Archdiocese of Chicago

Catholic Chicago Blog

Monday, June 28, 2010

Mission from everywhere to everywhere

By Carmen Aguinaco

In 1910 the First World Missionary Conference was held in Edinburgh and heralded the beginning of the ecumenical movement worldwide. This year, the World Missionary Conference Edinburgh 2010, marking the Centennial, closed in the same hallowed hall of the University of Edinburgh. Participants might have expected to be greeted by bagpipes and traditional Protestant songs. Instead, a combined African choir belonging to the three churches of Scotland welcomed them.  This apparently insignificant detail becomes a symbol of the total revolution that has taken place in the missiology and ecclesiology of the last century. For starters, Edinburgh 2010 counted on the participation of groups that had never been invited: Pentecostals, Evangelicals, Orthodox, peoples of the "Global South", women, and youth.

The sense of inclusiveness also denotes a deeper concept of mission. There has been a great change in the sense of hospitality that is not only extended from host to guest, but also in reverse: it is the sense of mission "from everywhere to everywhere". It reflects the conviction that mission is part of the DNA of Christ’s church.

Another substantial change is the demographics of the church. The fact that the majority of believers in today’s world don’t come from the rich nations, but from the poor ones constitutes, in a way, a return to the church of the poor where it is precisely people who are poor the ones who have top lay a leadership role in the church.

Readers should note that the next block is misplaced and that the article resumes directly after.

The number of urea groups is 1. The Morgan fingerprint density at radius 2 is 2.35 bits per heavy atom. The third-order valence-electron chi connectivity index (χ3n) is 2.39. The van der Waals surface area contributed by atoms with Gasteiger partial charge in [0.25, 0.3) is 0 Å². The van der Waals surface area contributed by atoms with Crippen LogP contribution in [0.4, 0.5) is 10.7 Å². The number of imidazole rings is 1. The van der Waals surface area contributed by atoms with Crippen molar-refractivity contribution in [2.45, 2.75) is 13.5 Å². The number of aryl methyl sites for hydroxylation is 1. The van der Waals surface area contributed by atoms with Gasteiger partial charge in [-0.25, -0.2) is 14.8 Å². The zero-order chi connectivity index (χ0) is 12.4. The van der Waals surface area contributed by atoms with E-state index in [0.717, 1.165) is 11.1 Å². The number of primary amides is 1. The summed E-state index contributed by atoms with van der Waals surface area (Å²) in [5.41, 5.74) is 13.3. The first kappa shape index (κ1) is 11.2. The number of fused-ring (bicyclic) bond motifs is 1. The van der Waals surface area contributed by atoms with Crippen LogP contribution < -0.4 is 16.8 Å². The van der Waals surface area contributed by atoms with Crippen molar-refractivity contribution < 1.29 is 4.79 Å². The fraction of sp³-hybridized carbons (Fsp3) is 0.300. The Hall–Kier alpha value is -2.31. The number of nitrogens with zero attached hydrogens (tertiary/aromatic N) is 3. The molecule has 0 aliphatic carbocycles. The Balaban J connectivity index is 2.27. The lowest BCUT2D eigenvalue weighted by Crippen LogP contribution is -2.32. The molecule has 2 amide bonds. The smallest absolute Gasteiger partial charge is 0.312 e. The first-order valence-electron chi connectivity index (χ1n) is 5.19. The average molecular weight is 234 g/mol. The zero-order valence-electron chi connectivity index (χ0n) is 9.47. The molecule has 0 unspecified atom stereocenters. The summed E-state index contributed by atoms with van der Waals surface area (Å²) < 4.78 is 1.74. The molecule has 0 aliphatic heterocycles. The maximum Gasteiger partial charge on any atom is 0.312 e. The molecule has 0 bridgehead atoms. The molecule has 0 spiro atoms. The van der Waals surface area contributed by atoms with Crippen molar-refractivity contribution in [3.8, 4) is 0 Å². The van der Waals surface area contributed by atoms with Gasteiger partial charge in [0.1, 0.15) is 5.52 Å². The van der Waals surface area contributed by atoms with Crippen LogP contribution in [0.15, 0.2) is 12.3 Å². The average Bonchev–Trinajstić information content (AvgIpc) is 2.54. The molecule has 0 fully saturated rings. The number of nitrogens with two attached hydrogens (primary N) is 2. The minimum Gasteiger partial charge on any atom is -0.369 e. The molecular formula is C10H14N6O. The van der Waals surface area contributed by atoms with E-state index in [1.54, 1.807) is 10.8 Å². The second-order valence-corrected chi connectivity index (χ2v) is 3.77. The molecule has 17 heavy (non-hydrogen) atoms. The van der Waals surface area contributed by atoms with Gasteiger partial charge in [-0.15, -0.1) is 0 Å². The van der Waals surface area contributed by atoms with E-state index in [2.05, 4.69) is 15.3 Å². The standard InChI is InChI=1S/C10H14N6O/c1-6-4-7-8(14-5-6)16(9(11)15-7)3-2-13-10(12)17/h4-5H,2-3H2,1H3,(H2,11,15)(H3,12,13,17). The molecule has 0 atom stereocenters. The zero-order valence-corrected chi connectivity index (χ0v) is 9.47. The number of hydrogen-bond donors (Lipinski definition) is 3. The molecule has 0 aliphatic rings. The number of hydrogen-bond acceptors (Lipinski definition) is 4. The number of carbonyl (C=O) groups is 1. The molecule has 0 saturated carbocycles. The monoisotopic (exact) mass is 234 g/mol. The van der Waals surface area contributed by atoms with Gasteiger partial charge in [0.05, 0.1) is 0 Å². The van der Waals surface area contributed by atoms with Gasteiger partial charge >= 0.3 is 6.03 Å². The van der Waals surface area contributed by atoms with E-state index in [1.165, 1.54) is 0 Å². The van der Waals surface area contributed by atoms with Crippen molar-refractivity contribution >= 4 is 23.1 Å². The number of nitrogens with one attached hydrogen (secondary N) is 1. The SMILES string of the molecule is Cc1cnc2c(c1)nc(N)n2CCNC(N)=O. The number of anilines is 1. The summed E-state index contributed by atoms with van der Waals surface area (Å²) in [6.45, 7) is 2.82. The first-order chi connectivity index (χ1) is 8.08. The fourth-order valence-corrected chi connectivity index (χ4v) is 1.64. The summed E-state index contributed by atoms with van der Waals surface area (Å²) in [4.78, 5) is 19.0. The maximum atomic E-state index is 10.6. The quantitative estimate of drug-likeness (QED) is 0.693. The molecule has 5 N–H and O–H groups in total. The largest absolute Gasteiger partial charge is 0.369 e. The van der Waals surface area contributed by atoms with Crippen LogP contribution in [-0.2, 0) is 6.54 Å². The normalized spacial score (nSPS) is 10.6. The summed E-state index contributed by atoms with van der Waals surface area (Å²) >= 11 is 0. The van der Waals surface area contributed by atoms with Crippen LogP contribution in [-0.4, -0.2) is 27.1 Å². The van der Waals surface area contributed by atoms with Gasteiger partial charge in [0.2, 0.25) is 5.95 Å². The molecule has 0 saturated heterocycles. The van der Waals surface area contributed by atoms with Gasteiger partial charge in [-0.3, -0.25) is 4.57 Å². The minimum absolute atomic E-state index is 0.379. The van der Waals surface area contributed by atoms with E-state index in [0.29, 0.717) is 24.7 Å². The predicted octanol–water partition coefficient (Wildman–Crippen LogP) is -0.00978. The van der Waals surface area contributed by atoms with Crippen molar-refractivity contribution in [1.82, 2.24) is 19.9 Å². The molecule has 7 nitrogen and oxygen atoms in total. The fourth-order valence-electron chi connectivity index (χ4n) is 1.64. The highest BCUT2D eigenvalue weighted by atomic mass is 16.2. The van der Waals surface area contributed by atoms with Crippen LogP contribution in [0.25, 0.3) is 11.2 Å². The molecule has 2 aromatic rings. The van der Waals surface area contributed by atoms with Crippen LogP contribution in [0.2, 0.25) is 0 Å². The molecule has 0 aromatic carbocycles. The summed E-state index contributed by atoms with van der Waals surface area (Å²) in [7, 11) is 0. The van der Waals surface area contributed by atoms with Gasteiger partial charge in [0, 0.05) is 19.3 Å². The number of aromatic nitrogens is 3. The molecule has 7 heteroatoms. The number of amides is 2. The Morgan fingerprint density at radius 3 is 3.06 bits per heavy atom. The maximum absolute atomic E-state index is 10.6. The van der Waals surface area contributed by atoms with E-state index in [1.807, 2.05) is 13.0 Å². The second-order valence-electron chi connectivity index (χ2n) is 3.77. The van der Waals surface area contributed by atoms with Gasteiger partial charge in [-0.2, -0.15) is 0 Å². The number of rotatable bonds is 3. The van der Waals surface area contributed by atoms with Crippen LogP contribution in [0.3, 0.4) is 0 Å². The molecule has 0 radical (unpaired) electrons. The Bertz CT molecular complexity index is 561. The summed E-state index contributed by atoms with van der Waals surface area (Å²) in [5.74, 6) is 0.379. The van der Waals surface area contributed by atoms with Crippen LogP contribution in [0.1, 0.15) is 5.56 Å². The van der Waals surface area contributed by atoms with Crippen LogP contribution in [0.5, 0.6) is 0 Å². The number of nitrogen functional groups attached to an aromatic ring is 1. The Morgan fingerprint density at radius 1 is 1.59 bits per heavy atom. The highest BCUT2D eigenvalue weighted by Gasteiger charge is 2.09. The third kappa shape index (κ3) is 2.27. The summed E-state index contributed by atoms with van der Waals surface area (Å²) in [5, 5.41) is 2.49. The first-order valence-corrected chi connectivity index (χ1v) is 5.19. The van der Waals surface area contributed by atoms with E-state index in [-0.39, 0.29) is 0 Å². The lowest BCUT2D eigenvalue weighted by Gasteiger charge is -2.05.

In the face of the new reality, and of the advances of technology, it seems natural that the new church also works through networks, cooperation. United in mission is not just a spiritual slogan, but also a necessity of the times.

Another profound change has been that of the spirituality of mission. The different groups like to call it a "transformative spirituality", one that seeks healing and reconciliation, and that works for social justice and change.

Truly, much remains to be done in the ecumenical work. But the fact that, on June 6 300 people, from the most varied confessions, races, corners of the earth, and ages could agree on nine points of a joint statement of mission is reason to rejoice greatly. We are on the way.